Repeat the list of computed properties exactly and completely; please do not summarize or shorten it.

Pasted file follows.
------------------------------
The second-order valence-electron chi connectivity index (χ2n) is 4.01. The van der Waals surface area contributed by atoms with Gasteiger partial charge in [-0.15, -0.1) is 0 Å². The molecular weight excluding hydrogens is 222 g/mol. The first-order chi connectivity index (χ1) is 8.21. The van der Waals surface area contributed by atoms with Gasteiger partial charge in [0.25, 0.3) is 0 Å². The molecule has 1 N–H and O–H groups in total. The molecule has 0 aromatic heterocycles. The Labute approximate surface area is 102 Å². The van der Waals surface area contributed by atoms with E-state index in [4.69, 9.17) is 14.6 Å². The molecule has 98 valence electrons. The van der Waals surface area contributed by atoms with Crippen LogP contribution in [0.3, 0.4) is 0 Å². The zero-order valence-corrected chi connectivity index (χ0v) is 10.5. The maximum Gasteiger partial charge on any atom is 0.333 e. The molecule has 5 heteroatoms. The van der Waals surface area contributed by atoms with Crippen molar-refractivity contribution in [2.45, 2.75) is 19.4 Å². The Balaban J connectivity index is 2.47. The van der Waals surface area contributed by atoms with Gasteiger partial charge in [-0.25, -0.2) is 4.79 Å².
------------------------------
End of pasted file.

The second-order valence-electron chi connectivity index (χ2n) is 4.01. The van der Waals surface area contributed by atoms with Gasteiger partial charge in [-0.15, -0.1) is 0 Å². The molecular weight excluding hydrogens is 222 g/mol. The first-order chi connectivity index (χ1) is 8.21. The van der Waals surface area contributed by atoms with Gasteiger partial charge in [0.25, 0.3) is 0 Å². The molecule has 1 N–H and O–H groups in total. The molecule has 0 aromatic heterocycles. The Labute approximate surface area is 102 Å². The van der Waals surface area contributed by atoms with E-state index in [4.69, 9.17) is 14.6 Å². The molecule has 98 valence electrons. The van der Waals surface area contributed by atoms with Crippen LogP contribution in [0.3, 0.4) is 0 Å². The zero-order valence-corrected chi connectivity index (χ0v) is 10.5. The maximum Gasteiger partial charge on any atom is 0.333 e. The molecule has 5 heteroatoms. The van der Waals surface area contributed by atoms with Crippen molar-refractivity contribution in [2.45, 2.75) is 19.4 Å². The Balaban J connectivity index is 2.47. The van der Waals surface area contributed by atoms with Gasteiger partial charge in [-0.25, -0.2) is 4.79 Å².